Create An Awesome Space Rocket Avatar in Illustrator

 We’ll draw a shiny, awesome-looking space rocket in Adobe Illustrator using advanced techniques such as gradient meshes, pattern brushes and opacity masks. We will then add a flare, smoke, clouds and sky to complete a fun illustration. Ready to launch?


Final result:

Here’s what we’re aiming at:

Step 1: Drawing the hull

Create a blank document, standard maximum icon size is 512 by 512 pixels (for Leopard). Create a vertical guide down the middle and draw the right half of the hull’s profile with the Pen Tool (P):

Copy (Ctrl+C) and paste in front (Ctrl+F) the path. Flip it horizontally then move it over to the left of the guide, snapping to it:

Now window-select the top points, hit Ctrl+J on your keyboard to activate the Join function. A dialog will appear, choose Corner. This way the rocket’s tip will be sharp. No respectable space rocket has a rounded tip!

Now join the bottom middle points using the same method but this time choose the Smooth option. No respectable space rocket has a pointed base!

The hull’s profile is complete. Select it then open the Object menu and choose Create Gradient Mesh. From the dialog set up the mesh as in the next picture. The idea here is to have as little points as possible but enough to start shading:

Step 2: Shading the hull

Pick the Direct Selection Tool (A), the white arrow from the toolbar. Select all points in the mesh and choose a medium gray color. Let’s decide that the light comes from the upper left corner. This means we have to make the right and bottom parts darker. The left and top points have to be lighter. Snce the hull is curved, though, the leftmost points have to be slightly darker than the inside to give a rounded 3D effect:

Now let’s refine the shading. Use the following image as reference. First add two vertical mesh lines using the Mesh Tool from the toolbar (U). We want to add two vertical, soft highlights down the sides of the hull. So we need to select the center points on each side and make them lighter than the points surrounding them. See the image:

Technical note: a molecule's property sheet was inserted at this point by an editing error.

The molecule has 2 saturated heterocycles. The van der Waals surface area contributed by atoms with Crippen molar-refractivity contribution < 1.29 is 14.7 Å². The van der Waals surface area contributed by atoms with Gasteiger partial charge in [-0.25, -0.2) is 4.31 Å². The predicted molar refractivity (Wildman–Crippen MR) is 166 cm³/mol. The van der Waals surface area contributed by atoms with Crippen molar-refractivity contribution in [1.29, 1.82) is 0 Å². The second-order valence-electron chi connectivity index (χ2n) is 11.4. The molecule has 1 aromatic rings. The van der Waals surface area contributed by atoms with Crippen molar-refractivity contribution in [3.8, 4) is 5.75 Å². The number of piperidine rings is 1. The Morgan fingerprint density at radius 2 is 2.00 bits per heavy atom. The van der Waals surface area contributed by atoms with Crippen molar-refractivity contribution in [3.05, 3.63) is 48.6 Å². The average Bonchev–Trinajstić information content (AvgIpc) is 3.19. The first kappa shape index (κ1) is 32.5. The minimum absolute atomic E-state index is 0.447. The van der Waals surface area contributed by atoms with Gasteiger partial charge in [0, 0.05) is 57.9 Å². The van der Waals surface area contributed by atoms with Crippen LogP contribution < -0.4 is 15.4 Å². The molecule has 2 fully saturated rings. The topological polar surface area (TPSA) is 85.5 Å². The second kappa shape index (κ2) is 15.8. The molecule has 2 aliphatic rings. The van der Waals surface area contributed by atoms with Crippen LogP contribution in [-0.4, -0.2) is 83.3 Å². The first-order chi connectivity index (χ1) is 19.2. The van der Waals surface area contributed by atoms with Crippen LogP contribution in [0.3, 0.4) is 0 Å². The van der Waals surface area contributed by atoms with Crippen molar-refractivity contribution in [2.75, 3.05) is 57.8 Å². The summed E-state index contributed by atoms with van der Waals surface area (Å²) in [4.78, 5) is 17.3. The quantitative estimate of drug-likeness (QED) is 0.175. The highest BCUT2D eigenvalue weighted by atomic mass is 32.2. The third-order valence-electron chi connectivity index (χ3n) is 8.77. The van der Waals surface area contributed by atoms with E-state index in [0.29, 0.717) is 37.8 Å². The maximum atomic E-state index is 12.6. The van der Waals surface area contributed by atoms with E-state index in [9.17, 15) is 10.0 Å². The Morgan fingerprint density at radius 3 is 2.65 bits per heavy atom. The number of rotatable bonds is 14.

Step 3: Coloring the bow

Let’s add some color. Specifically let’s make the tip red.
Select the mesh then go to Object > Path > Offset Path and choose 0 as Offset. We have effectively created a path replica of the mesh:

Make the path red then draw a circle at its tip:

With both objects selected hit Ctrl+7 to make a clipping mask. You’ll end up with a group. Set its mode to Darken in the Transparency palette. Now only the tip of the rocket is red:

Step 4: Adding rivets

The hull is comprised of a few metal plates held together by rivets. Let’s draw them with a hassle-free method.
Remember the circle we’re using as clipping masking for the red tip? Make a copy of it and drag it out of the mask. Now offset it twice by 3px, once inside and once outside the tip. See the next image:

Keep the two circles you created, deleting the center one.
Draw a small black dot then drag it into the Brushes palette. A dialog will pop up asking you to choose a brush type. Select New Pattern Brush:

The next dialog will let you set up the scale and spacing:

Apply this brush to the two circles, changing their color to a darker shade of the hull beneath, so the top circle will be dark red and the bottom circle dark gray:

Select both circles, go to Object > Expand Appearance. Then hit Shift+Ctrl+G to ungroup them. Now you can erase all the dots outside the hull:

Using the same method add another seam and two rows of rivets about one third from the rocket’s bottom:

Step 5: Making the rocket shiny

The rocket just launched so it’s still shiny. Let’s add reflections.